Pure, Therapeutic Premium Peppermint essential oil
Botanical name : Mentha x piperita
Extraction method / Source : Steam distillation / partially dried leaves and stems
Aroma: Strong, fresh grassy, minty
Note classification: Top, Middle Odor Intensity : 5
Key constituents: Menthol, Menthone, Menthofurane, 1.8 Cineol (Eucalyptol), Pulegone, Menthyl Acetate (Current Certificate of Analysis available upon request)
Plant description : Botanical family : Laminaceae or Labiatae Peppermint is a cross between a number of wild mints and has been known since the 17th century. It is a perennial plant with purple stems, highly fragrant, dark green leaves and soft sprays of violet flowers. True peppermint cannot reproduce, but propagates through its aggressive root system. The peppermint plant grows to a height of 1 - 3 feet, depending on the growing conditions.
Regions of Production : India, USA
Growing Practices : Cultivated without the use of chemical fertilizers or pesticides.
Shelf Life : 36 months or more if stored in an airtight container away from heat and light. All our essential oils are now packaged with the inert gases nitrogen and argon to prolong shelf life.
Therapeutic Properties : Analgesic, anesthetic (local), antiphlogistic, antiseptic, antispasmodic, astringent, carminative, cephalic, cholagogue, cordial, decongestant, emmenagogue, expectorant, febrifuge, hepatic, nervine, skin tonic, stimulant, stomachic, sudorific, vasoconstrictor, vermifuge (Battaglia, 2003). Please refer to the Glossary for terms which may be new to you.
Benefits / Uses: In an ointment or liniment, helps relieve muscle, nerve and joint pain, lumbago, contusions and bruises and insect bites. Useful in managing upset stomach or stomach pain, nausea, diarrhea and flatulence. Stimulating to the spleen and circulatory and lymphatic systems. Beneficial for symptom management for colds and influenza, sinus congestion and inflammation. Relieves itching and skin irritation (use 1% or less dilution). (Battaglia, 2003). Used in small amounts in natural perfume making.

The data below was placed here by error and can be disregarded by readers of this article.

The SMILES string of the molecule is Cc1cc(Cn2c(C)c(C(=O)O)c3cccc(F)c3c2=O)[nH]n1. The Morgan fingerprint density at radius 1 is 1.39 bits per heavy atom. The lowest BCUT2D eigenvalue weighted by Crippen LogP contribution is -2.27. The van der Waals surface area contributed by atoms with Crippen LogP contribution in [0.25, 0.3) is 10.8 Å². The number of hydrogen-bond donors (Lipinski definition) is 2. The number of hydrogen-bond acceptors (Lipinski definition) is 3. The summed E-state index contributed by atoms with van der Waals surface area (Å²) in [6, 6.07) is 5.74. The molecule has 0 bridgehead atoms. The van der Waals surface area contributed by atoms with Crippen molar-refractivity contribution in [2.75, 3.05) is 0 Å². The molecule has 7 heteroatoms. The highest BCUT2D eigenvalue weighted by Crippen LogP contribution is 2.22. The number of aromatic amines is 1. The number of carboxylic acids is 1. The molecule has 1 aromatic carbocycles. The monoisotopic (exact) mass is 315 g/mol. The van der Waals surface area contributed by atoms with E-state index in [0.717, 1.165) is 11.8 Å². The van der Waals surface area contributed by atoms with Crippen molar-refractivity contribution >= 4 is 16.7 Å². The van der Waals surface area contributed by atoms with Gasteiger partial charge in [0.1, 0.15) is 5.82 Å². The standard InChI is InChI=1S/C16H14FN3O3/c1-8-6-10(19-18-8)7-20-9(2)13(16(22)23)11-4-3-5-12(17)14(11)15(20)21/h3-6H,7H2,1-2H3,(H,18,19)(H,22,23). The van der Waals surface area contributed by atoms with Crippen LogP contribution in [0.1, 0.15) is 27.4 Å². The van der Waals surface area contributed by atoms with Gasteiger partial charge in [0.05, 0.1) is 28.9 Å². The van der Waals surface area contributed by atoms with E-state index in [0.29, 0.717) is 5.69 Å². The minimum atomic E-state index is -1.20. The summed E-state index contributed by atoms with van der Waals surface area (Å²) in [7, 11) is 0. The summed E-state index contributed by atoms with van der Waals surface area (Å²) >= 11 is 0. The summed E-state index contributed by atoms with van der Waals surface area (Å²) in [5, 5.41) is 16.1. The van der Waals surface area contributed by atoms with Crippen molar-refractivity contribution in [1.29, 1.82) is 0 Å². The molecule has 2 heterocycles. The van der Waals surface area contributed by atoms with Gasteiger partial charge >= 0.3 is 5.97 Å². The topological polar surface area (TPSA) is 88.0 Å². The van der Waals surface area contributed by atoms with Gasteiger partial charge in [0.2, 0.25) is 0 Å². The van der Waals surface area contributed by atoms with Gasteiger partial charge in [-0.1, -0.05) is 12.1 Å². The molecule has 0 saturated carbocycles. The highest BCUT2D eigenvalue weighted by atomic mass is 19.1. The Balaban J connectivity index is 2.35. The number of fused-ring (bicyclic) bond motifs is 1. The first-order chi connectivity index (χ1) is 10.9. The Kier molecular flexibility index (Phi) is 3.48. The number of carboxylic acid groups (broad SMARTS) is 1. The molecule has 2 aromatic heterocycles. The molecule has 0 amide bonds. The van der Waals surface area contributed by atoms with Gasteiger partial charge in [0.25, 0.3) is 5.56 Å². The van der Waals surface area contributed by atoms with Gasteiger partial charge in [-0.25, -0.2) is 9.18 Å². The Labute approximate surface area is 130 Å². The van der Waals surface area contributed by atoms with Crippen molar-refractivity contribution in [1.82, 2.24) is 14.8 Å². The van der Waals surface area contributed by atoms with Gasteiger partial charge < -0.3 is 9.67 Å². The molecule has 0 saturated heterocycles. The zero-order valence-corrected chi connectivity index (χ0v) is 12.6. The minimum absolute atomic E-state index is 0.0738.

Fragrant influences: Purifying, cooling, refreshing, stimulates the mind, improves mental clarity and concentration, helps relieve fatigue and depression. It can help revive a person from a fainting spell or shock and relieve some types of headaches. Helps overcome feelings of inferiority. Promotes inspiration and insight.
Safety : Avoid contact with the eyes, mucus membranes, sensitive skin, fresh wounds or burns. Avoid using on the faces of infants or small children (Battaglia, 2003). Choleretic, neurotoxicity, mucus membrane irritation (low risk). Avoid if you have cardiac fibrillation or G6PD deficiency (Tisserand, 2014).
Blends well with : Basil, Black Pepper, Cypress, Eucalyptus, Geranium, Grapefruit, Juniper, Lavender, Lemon, Pine, Ravensara, Rosemary, Spearmint, Tea Tree
History / Fun Facts : Peppermint oil has long been used as a digestive aid, especially for infants. The French physician Jean Valnet, MD used peppermint oil to treat respiratory and liver ailments. The legendary Thieves Oil or Thieves Vinegar is said to have contained peppermint oil, along with several other highly fragrant, antimicrobial oils.